Dillinger hates the system, by which he means prisons, that hold people; banks, that hold money, and cops, who stand in his way. He probably hates the government too, but he doesn't think that big. It is him against them, and the bastards will not, can not, win. There's an extraordinary sequence, apparently based on fact, where Dillinger walks into the "Dillinger Bureau" of the Chicago Police Department and strolls around. Invincible. This is not ego. It is a spell he casts on himself.

The movie is well-researched, based on the book by Bryan Burrough. It even bothers to try to discover Dillinger's speaking style. Depp looks a lot like him. Mann shot on location in the Crown Point jail, scene of the famous jailbreak with the fake gun. He shot in the Little Bohemia Lodge in the same room Dillinger used, and Depp is costumed in clothes to match those the bank robber left behind. Mann redressed Lincoln Avenue on either side of the Biograph Theater, and laid streetcar tracks; I live a few blocks away, and walked over to marvel at the detail. I saw more than you will; unlike some directors, he doesn't indulge in beauty shots to show off the art direction. It's just there.

This Johnny Depp performance is something else. For once an actor playing a gangster does not seem to base his performance on movies he has seen. He starts cold. He plays Dillinger as a Fact. My friend Jay Robert Nash says 1930s gangsters copied their styles from the way Hollywood depicted them; screenwriters like Ben Hecht taught them how they spoke. Dillinger was a big movie fan; on the last night of his life, he went to see Clark Gable playing a man a lot like him, but he didn't learn much. No wisecracks, no lingo. Just military precision and an edge of steel.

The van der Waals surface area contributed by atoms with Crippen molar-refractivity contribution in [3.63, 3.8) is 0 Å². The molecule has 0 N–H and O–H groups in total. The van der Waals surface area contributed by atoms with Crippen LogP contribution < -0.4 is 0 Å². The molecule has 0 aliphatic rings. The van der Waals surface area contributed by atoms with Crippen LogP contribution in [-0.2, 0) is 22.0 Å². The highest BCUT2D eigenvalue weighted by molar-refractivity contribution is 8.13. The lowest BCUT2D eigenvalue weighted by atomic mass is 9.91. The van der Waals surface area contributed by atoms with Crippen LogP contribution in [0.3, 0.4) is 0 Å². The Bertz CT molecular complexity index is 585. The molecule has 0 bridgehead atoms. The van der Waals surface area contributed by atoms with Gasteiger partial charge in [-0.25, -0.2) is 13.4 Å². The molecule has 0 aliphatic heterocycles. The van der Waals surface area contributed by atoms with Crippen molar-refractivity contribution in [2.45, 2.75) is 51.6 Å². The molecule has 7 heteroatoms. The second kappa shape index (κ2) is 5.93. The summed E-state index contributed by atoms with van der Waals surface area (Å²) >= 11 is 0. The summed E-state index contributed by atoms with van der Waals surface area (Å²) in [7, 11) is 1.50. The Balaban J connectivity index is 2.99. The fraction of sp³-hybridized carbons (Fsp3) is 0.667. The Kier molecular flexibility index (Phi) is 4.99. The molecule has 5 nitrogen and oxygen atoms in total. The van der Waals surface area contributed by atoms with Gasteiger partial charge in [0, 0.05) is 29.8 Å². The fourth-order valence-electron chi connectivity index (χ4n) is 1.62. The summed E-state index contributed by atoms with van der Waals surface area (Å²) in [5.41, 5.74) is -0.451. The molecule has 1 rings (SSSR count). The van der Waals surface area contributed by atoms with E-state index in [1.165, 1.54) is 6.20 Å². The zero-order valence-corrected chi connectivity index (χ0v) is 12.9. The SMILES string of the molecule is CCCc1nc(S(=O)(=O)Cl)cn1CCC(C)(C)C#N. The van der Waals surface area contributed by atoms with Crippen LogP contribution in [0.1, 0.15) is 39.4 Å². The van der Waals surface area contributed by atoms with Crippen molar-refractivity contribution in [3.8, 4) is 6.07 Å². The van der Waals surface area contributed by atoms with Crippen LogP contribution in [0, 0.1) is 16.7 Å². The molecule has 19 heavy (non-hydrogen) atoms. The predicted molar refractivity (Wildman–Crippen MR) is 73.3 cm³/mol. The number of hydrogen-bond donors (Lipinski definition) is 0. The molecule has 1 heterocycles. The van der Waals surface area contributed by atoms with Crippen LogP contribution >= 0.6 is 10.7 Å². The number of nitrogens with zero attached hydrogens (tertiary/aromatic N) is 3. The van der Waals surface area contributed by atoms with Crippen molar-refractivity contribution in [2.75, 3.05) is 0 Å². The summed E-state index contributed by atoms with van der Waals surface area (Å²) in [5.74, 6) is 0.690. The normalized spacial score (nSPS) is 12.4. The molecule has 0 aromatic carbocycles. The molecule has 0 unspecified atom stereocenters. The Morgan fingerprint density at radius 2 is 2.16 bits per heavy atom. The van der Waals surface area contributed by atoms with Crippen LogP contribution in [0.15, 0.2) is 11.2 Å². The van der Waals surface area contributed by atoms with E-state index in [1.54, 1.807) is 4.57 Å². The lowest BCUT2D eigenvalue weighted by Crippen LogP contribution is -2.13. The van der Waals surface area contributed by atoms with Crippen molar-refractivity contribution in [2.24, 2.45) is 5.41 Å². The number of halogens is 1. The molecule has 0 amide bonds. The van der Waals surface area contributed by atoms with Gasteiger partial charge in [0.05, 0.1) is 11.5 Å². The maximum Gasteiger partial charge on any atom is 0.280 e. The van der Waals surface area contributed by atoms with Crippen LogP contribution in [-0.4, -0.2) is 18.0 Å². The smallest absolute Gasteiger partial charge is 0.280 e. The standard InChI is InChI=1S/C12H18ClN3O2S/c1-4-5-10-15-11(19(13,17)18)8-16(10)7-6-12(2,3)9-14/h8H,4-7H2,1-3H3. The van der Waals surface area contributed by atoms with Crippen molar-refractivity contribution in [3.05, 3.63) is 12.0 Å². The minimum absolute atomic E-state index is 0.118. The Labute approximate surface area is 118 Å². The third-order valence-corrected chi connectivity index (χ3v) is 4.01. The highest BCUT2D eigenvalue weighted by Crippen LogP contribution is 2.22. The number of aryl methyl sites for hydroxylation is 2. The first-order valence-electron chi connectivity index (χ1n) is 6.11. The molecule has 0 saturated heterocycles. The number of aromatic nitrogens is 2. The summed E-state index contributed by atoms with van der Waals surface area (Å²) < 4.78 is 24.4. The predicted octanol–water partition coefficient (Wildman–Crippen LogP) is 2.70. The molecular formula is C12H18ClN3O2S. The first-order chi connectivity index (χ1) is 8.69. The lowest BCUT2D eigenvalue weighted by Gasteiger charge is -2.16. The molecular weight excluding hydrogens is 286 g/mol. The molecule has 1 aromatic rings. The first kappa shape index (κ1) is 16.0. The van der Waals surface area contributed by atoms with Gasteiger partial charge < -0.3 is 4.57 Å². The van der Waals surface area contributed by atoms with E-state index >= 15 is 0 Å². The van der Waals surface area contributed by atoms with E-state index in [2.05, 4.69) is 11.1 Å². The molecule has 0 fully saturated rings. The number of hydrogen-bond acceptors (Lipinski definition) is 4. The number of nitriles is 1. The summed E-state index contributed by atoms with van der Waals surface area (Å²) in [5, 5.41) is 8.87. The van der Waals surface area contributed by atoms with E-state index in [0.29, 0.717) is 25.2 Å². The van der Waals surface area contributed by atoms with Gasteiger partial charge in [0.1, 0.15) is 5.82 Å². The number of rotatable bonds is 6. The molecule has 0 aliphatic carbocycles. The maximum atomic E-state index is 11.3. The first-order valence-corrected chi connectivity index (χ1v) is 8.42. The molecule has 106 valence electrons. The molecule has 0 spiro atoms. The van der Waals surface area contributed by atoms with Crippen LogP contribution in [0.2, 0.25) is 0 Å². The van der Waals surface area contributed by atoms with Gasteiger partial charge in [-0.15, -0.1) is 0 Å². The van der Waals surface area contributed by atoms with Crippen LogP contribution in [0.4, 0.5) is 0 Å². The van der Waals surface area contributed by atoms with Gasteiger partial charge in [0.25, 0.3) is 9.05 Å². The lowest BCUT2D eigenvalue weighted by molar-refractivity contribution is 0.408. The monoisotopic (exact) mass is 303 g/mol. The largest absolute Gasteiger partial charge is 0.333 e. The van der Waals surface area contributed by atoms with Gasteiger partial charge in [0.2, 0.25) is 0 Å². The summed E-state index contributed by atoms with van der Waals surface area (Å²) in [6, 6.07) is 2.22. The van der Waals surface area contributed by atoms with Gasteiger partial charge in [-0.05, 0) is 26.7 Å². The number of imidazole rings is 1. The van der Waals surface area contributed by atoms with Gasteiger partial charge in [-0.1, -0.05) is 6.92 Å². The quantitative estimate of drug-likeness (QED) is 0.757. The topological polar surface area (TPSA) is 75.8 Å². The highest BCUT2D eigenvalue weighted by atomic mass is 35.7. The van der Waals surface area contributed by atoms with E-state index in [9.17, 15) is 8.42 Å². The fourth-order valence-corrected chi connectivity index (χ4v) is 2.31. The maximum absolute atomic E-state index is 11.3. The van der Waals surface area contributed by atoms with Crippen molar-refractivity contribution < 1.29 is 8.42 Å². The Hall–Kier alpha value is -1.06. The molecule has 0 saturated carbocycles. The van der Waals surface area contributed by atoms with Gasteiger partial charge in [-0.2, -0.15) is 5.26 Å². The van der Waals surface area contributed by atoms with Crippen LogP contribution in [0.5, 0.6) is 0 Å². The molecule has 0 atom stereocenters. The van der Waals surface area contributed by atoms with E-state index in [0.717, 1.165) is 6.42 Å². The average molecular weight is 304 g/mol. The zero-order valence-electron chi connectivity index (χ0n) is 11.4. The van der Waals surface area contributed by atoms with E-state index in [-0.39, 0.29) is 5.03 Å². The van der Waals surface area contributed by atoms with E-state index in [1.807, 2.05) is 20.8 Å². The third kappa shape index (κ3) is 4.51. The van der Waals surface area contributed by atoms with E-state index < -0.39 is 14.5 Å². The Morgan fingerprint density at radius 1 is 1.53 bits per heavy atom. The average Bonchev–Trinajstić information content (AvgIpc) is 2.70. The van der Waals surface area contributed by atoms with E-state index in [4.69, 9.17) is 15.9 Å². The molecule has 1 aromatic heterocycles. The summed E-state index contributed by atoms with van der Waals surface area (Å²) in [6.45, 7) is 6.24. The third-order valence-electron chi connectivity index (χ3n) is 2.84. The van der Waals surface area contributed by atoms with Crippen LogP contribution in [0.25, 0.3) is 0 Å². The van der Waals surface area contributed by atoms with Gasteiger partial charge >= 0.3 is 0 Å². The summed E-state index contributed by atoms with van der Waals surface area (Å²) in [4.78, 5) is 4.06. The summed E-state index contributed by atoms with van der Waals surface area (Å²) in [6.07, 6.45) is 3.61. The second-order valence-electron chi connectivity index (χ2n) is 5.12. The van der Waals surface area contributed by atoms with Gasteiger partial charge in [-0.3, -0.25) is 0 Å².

Christian Bale plays Melvin Purvis in a similar key. He lives to fight criminals. He is a cold realist. He admires his boss, J. Edgar Hoover, but Hoover is a romantic, dreaming of an FBI of clean-cut young accountants in suits and ties who would be a credit to their mothers. After the catastrophe at Little Bohemia (the FBI let Dillinger escape but killed three civilians), Purvis said to hell with it and made J. Edgar import some lawmen from Arizona who had actually been in gunfights.

Mann is fearless with his research. If I mention the Lady in Red, Anna Sage (Branka Katic), who betrayed Dillinger outside the Biograph when the movie was over, how do you picture her? I do too. We are wrong. In real life she was wearing a white blouse and an orange skirt, and she does in the movie. John Ford once said, When the legend becomes fact, print the legend. This may be a case where he was right. Mann might have been wise to decide against the orange and white and just break down and give Anna Sage a red dress.

This is a very good film, with Depp and Bale performances of brutal clarity. I'm trying to understand why it is not quite a great film. I think it may be because it deprives me of some stubborn need for closure. His name was John Dillinger, and he robbed banks. But there had to be more to it than that, right? No, apparently not.